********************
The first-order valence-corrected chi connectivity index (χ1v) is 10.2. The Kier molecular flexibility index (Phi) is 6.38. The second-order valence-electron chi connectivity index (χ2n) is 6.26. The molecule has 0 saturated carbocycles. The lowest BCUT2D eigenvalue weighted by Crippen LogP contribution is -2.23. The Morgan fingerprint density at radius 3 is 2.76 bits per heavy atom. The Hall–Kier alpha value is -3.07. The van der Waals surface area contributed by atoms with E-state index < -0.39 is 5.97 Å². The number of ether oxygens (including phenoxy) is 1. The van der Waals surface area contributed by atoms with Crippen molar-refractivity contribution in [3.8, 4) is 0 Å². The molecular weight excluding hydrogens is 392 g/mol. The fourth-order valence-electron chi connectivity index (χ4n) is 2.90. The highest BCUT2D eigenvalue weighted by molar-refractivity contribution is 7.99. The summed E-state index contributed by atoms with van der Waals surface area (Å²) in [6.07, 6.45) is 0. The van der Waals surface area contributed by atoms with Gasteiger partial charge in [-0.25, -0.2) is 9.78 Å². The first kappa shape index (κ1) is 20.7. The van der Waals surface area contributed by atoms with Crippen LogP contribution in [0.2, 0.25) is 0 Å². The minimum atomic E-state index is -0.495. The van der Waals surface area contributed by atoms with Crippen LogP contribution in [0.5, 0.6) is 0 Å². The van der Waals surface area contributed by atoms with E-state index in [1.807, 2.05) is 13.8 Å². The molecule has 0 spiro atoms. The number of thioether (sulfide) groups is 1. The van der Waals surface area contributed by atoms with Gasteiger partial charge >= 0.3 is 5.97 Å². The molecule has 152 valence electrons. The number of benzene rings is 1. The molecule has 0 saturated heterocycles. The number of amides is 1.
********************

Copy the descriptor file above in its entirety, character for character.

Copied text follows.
The first-order valence-corrected chi connectivity index (χ1v) is 10.2. The Kier molecular flexibility index (Phi) is 6.38. The second-order valence-electron chi connectivity index (χ2n) is 6.26. The molecule has 0 saturated carbocycles. The lowest BCUT2D eigenvalue weighted by Crippen LogP contribution is -2.23. The Morgan fingerprint density at radius 3 is 2.76 bits per heavy atom. The Hall–Kier alpha value is -3.07. The van der Waals surface area contributed by atoms with E-state index < -0.39 is 5.97 Å². The number of ether oxygens (including phenoxy) is 1. The van der Waals surface area contributed by atoms with Crippen molar-refractivity contribution in [3.8, 4) is 0 Å². The molecular weight excluding hydrogens is 392 g/mol. The fourth-order valence-electron chi connectivity index (χ4n) is 2.90. The highest BCUT2D eigenvalue weighted by molar-refractivity contribution is 7.99. The summed E-state index contributed by atoms with van der Waals surface area (Å²) in [6.07, 6.45) is 0. The van der Waals surface area contributed by atoms with Gasteiger partial charge in [-0.25, -0.2) is 9.78 Å². The first kappa shape index (κ1) is 20.7. The van der Waals surface area contributed by atoms with Crippen LogP contribution in [0.2, 0.25) is 0 Å². The minimum atomic E-state index is -0.495. The van der Waals surface area contributed by atoms with Crippen LogP contribution in [0.5, 0.6) is 0 Å². The van der Waals surface area contributed by atoms with E-state index in [1.807, 2.05) is 13.8 Å². The molecule has 0 spiro atoms. The number of thioether (sulfide) groups is 1. The van der Waals surface area contributed by atoms with Gasteiger partial charge >= 0.3 is 5.97 Å². The molecule has 152 valence electrons. The number of benzene rings is 1. The molecule has 0 saturated heterocycles. The number of amides is 1.